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Masinde Muliro University of Science and Technology Professor of Nutrition, Asenath Sigot has heightened the need of the society to venture into mushroom production. This was during an interactive research dissemination session with mushroom farmers at Tsimbalo village in Vihiga County, yesterday 30th September 2021. The title of this research project is Utilization of Oyster Mushroom, Value Addition and New product development for improved Nutrition and Food Security in Western Kenya.

 “I started this research project in the year 2008/2009. The other scholars I have worked with in this project are Prof. Danstone Barasa, Prof. Silvery Otengi and Mr. Paul Kisiang’ani. The purpose of this project include sharing knowledge on appropriate technologies and environment for mushroom cultivation, encouraging production of value added mushroom products, sharing ideas in the development of mushroom marketing chains, encouraging positive interaction among researchers, farmers and policy makers as well as encouraging farmers to cultivate more mushrooms and ensuring its inclusion in their family meals,” stated Prof. Sigot.

 Prof. Sigot further stressed that mushrooms are not only nutritious but also contain elements that boosts body immunity and improves blood circulation. She took the farmers through the  such as the porridge floor produced by MMUST dubbed ‘MMUSTMUG’ and the dried mushrooms. Prof. Sigot also showed the farmers the procedure of preparing dried mushrooms. “The best way of preserving mushrooms is by drying, when dried, the mushrooms can last for a period of two years. Nevertheless, this does not lower their nutritional level,” added Prof. Sigot.


Prof. Asenath Sigot showing farmers mushroom value added products produced by MMUST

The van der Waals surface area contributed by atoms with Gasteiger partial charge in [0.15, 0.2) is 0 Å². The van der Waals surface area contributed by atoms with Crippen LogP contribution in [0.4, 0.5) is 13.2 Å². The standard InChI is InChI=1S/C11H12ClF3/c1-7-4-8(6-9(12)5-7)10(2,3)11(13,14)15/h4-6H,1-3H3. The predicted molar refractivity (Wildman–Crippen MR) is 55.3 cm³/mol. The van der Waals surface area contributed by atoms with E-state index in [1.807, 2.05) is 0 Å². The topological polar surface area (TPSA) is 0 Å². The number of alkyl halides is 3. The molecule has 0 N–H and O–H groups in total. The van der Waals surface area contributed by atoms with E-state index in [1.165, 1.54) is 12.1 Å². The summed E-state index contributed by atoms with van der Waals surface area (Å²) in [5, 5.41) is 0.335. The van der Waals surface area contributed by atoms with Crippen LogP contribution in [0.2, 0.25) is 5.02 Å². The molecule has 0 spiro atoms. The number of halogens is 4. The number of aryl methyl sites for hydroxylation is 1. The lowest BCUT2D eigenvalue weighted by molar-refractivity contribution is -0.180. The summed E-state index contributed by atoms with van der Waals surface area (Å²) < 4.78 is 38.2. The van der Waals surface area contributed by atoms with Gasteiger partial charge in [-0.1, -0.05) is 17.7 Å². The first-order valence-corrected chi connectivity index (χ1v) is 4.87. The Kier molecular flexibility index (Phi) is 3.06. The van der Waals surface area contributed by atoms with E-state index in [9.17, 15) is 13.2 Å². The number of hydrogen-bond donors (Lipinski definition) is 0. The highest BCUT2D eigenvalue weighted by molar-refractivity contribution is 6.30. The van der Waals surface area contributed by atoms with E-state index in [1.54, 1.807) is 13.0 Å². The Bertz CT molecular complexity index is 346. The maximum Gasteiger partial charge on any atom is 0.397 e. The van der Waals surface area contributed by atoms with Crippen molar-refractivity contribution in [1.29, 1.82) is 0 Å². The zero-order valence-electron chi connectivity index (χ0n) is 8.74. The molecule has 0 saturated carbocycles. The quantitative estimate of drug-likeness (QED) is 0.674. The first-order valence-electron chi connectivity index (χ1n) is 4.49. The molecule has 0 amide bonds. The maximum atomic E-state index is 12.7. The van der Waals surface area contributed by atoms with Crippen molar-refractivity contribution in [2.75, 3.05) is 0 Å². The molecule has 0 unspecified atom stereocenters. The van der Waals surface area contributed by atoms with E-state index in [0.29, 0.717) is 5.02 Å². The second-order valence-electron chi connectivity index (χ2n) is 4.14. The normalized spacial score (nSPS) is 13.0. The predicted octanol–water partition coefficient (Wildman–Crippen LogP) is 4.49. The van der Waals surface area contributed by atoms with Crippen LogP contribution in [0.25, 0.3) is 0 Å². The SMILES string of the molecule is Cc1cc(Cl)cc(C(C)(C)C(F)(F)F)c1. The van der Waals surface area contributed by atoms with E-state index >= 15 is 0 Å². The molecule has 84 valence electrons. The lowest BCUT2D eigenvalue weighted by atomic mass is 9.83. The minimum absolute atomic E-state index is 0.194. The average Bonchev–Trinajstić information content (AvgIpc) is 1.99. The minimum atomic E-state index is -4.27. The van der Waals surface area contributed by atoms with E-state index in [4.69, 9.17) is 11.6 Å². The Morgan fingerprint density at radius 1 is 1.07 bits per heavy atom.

Speaking during the event, one of the farmers, Mr. Alex Andole noted that unlike other crops, mushroom production is not seasonal. It can be produced three or more times a year depending on the farmer’s production capabilities. He however emphasized that it is an easy crop to manage since it requires smaller spaces and can also be intercropped with other crops such as bananas.

MMUST’s mushroom production technician Mr. Francis Silingi demonstrated to the farmers’ appropriate technologies for spawn production and suitable substrates. He said that the use of wheat and rice straws are some of the best substrates for mushroom production.  Mr. Silingi urged the farmers to utilize the local available materials in order to reduce the cost of production. “In order to reduce the cost of production, let us embrace appropriate technologies. This will ensure double returns and pocket friendly prices that will be suitable for both the producer and the consumer,” said Mr. Silingi.

Ms. Gladwell Ng’eno, a postgraduate student in the School of Agriculture, Veterinary Sciences and Technology (SAVET) attested to the importance of the project to her studies. She said that her focus is to develop alternative mushroom production methods.

This research project has benefited a number of students who have been able to start their own mushroom projects in their respective native regions. Some of the postgraduate students present during the event included Mr. Caleb Sagam, Mr. Zadock Maingi, Ms. Mercyline Chepkoech, Ms. Elizabeth Okumu, Ms. Dorcas Opo, Ms. Georgina Khamonga and Mr. Nickson Kibet.

 By: Linet OwuorWilberforce Shiundu